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If 2.00X and 3.00Y are 2 numbers in decimal form with thousandths digi

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If 2.00X and 3.00Y are 2 numbers in decimal form with thousandths digi  [#permalink]

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New post 26 Apr 2019, 03:23
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Question Stats:

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Re: If 2.00X and 3.00Y are 2 numbers in decimal form with thousandths digi  [#permalink]

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New post 27 Apr 2019, 10:10
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1
Bunuel wrote:
If 2.00X and 3.00Y are 2 numbers in decimal form with thousandths digits X and Y, is 3(2.00X) > 2(3.00Y) ?

(1) 3X < 2Y
(2) X < Y − 3

Given: 2.00X and 3.00Y are 2 numbers in decimal form with thousandths digits X and Y

Target question: Is 3(2.00X) > 2(3.00Y)?
This is a good candidate for rephrasing the target question.

Since X is the thousandths digit, we can write: 2.00X = 2 + X/1000
Since Y is the thousandths digit, we can write: 3.00Y = 3 + Y/1000

So, the target question becomes: Is 3(2 + X/1000) > 2(3 + Y/1000)?
Expand both sides: Is 6 + 3X/1000 > 6 + 2Y/1000)?
Subtract 6 from both sides: Is 3X/1000 > 2Y/1000)?
Multiply both sides by 1000 to get: Is 3X > 2Y ?
REPHRASED target question: Is 3X > 2Y?

Aside: the video below has tips on rephrasing the target question

Statement 1:3X < 2Y
PERFECT!!
The answer to the REPHRASED target question is NO, 3X is NOT greater than 2Y
Since we can answer the REPHRASED target question with certainty, statement 1 is SUFFICIENT

Statement 2: X < Y − 3
Add 3 to both sides to get: X + 3 < Y
This one is TRICKY!!
The solution relies on the fact that X and Y are DIGITS (0, 1, 2, 3, 4, 5, 6, 7, 8 or 9)
Let's examine all possible DIGIT solutions to the inequality X + 3 < Y
case a: X = 0, and Y = 4,5,6,7,8 or 9. In all possible cases, 3X < 2Y
case b: X = 1, and Y = 5,6,7,8 or 9. In all possible cases, 3X < 2Y
case a: X = 2, and Y = 6,7,8 or 9. In all possible cases, 3X < 2Y
case a: X = 3, and Y = 7,8 or 9. In all possible cases, 3X < 2Y
case a: X = 4, and Y = 8 or 9. In all possible cases, 3X < 2Y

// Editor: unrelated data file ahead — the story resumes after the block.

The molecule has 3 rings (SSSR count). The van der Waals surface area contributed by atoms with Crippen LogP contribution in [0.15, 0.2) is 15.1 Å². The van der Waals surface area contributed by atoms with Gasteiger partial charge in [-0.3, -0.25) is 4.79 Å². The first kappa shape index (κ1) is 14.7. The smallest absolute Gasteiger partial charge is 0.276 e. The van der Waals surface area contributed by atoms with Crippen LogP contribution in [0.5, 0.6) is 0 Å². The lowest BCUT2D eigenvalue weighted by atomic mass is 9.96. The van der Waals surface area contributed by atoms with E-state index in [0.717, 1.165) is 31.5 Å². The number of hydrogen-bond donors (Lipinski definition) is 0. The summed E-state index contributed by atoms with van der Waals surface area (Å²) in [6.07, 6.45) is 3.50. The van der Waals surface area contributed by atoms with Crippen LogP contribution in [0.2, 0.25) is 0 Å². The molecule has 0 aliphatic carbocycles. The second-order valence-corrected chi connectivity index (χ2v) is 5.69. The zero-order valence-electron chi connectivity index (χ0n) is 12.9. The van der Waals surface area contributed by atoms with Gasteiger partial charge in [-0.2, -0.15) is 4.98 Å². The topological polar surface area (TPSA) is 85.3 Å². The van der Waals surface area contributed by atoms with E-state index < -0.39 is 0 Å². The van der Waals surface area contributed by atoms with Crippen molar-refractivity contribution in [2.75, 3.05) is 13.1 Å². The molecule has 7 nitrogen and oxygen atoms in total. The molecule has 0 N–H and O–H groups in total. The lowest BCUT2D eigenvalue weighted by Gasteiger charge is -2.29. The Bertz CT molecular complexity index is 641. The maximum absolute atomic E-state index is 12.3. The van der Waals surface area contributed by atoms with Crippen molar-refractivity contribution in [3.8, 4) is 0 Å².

case a: X = 5, and Y = 9. In all possible cases, 3X < 2Y

Now that we've examine all possible values of X and Y, we can see that the answer to the REPHRASED target question is always the same: NO, 3X is NOT greater than 2Y
Since we can answer the REPHRASED target question with certainty, statement 2 is SUFFICIENT

Answer: D

Cheers,
Brent

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Re: If 2.00X and 3.00Y are 2 numbers in decimal form with thousandths digi  [#permalink]

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New post 26 Apr 2019, 04:45
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is 3(2.00X) > 2(3.00Y) ?

From S1:

3X < 2Y
2*3 and 3*2 are same.
Now, the decimal value is only dependent on whether 3X > 2Y.
As the statement says that 3X < 2Y
We can say that 3(2.00X) is always lesser than 2(3.00Y)
Sufficient.

From S2:

x+3 < y
So, Y is > X.
Then 3(2.00X) is always lesser than 2(3.00Y)
Sufficient.

D is the answer.
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Re: If 2.00X and 3.00Y are 2 numbers in decimal form with thousandths digi  [#permalink]

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New post 27 Apr 2019, 10:12
1
Bunuel wrote:
If 2.00X and 3.00Y are 2 numbers in decimal form with thousandths digits X and Y, is 3(2.00X) > 2(3.00Y) ?

(1) 3X < 2Y
(2) X < Y − 3


DS13841.01
OG2020 NEW QUESTION


#1
3(2.00X) > 2(3.00Y
3X < 2Y
y=3 and x = 1
sufficient
#2
x+3<y
agains sufficient to say that 3X < 2Y
IMO D
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Re: If 2.00X and 3.00Y are 2 numbers in decimal form with thousandths digi  [#permalink]